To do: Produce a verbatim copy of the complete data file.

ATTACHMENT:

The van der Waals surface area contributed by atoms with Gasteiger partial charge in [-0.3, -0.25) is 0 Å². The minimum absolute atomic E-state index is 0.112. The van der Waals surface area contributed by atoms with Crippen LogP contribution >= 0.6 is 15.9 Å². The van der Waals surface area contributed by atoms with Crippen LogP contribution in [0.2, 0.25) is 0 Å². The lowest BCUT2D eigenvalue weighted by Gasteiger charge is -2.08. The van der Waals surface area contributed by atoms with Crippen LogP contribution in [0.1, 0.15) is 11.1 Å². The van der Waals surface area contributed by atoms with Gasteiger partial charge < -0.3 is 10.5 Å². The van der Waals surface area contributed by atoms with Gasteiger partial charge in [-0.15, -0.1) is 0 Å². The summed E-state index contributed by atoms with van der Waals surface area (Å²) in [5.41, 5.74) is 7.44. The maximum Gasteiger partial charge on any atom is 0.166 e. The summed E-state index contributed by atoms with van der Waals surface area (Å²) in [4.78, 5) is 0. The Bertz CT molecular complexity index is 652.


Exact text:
The van der Waals surface area contributed by atoms with Gasteiger partial charge in [-0.3, -0.25) is 0 Å². The minimum absolute atomic E-state index is 0.112. The van der Waals surface area contributed by atoms with Crippen LogP contribution >= 0.6 is 15.9 Å². The van der Waals surface area contributed by atoms with Crippen LogP contribution in [0.2, 0.25) is 0 Å². The lowest BCUT2D eigenvalue weighted by Gasteiger charge is -2.08. The van der Waals surface area contributed by atoms with Crippen LogP contribution in [0.1, 0.15) is 11.1 Å². The van der Waals surface area contributed by atoms with Gasteiger partial charge < -0.3 is 10.5 Å². The van der Waals surface area contributed by atoms with Gasteiger partial charge in [-0.15, -0.1) is 0 Å². The summed E-state index contributed by atoms with van der Waals surface area (Å²) in [5.41, 5.74) is 7.44. The maximum Gasteiger partial charge on any atom is 0.166 e. The summed E-state index contributed by atoms with van der Waals surface area (Å²) in [4.78, 5) is 0. The Bertz CT molecular complexity index is 652.